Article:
Milgram's explanation of his findings extends to the societal structure as a whole. He suggests that his findings illustrate a shift from the individual to the collective in situations with an authority figure; in particular, he suggests that authority is part of the natural social order, such that people willingly surrender their will in favor of the authority figure. Milgram writes,

The inhibitory mechanisms which are vital when the individual element functions by itself become secondary to the need to cede control to the coordinating component.12

In short, the primary explanation of Milgram's results focuses on the powerful force that obedience to authority exerts on behavior. Moreover, some people extend these findings to the larger social structure. If doing so is accurate, the implications for libertarian theory are important, and the prospects for building a libertarian society are slight.

Implications of Milgram's Obedience Research for Libertarians

For libertarians, these findings may suggest that people want to obey and be subservient. They suggest that a free society is unlikely, as people will be more prone to follow orders than to resist.

It is hard to deny this conclusion. Consider that most people approve of the invasive TSA screening. On the day before Thanksgiving, people were expected to "opt out" of the radiation-emitting scanners that take naked pictures for a TSA agent's private viewing in a remote location. The point was to clog the lines at the security checkpoint because the alternative, "grope-and-feel pat downs," take longer to perform. This protest was hardly noticed, though. This is hardly the start of people telling the state "enough is enough." An easy parallel can be drawn between Milgram's study and that of the obedient passengers lining up to be either gawked at or groped.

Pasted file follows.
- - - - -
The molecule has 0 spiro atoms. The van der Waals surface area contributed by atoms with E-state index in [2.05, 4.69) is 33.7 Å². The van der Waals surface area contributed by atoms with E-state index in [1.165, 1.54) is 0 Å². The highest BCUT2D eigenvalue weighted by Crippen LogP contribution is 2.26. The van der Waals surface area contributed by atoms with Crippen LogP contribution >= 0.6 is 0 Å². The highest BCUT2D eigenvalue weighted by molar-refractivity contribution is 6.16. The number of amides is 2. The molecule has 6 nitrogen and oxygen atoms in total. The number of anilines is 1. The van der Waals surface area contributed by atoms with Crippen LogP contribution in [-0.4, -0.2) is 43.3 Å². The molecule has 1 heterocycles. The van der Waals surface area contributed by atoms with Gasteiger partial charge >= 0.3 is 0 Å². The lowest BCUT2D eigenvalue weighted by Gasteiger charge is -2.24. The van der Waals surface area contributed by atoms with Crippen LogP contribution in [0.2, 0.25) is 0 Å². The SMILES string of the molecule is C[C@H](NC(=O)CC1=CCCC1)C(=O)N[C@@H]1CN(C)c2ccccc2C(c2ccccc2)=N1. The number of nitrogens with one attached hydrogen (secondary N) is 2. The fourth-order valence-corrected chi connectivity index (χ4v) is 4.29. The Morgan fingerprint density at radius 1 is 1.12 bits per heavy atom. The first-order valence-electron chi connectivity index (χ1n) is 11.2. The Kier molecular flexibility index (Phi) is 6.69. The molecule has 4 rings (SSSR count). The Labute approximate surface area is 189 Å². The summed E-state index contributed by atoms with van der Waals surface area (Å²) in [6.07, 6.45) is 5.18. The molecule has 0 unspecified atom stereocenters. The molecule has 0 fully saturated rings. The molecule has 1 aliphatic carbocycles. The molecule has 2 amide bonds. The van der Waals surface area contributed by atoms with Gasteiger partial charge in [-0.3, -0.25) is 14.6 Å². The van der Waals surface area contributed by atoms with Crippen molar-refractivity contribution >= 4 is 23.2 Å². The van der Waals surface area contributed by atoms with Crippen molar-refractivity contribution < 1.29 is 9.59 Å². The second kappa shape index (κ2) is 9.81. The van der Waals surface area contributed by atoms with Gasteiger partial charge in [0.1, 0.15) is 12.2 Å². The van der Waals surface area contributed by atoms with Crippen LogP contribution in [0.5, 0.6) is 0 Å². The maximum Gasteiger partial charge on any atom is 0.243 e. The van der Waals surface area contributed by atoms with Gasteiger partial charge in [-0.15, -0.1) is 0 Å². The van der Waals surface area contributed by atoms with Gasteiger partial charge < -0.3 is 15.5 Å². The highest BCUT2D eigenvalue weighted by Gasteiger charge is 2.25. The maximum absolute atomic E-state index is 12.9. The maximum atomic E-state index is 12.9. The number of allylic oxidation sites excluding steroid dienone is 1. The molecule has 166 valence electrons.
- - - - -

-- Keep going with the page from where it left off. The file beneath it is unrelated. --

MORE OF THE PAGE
The problem with this interpretation is that it fails to consider Milgram's study in the larger context. Seen properly, the study probably says little about the "psyche" of social order; rather, it offers a good explanation for particular situational accounts of obedience. For instance, it explains that people will be more willing to be "felt up" if one's assailant is wearing a state-issued blue uniform rather than ordinary jeans and a t-shirt. The limits of extending Milgram's work to make societal implications can be seen by comparing Milgram's illustration of top-down obedience to authority with the more libertarian approach of bottom-up social order.

Obedience: A Top-Down Process

When one focuses on the 65 percent of people who administered the highest level of shock under orders to do so, one sees the power of authority or the weakness of the individual will. What one fails to see, though, are the limitations and weaknesses in that authority. First, not everyone obeyed. Thomas Blass, who is a Milgram expert and biographer, finds that many personality traits are strong predictors of uncritical obedience to authority. In particular, the pattern of these findings suggests that some people are more prone to individual control and others are more prone to external control.13 Thus, at the very least, one must refrain from making generalizations about a universal psyche of subservience, because only some people are particularly prone to uncritical obedience to authority. As real-world evidence of this, it may be that the opt-out day was unsuccessful because many fliers completely opted out of the awful choice between being gawked at or groped; instead, they resisted by choosing an alternative mode of travel.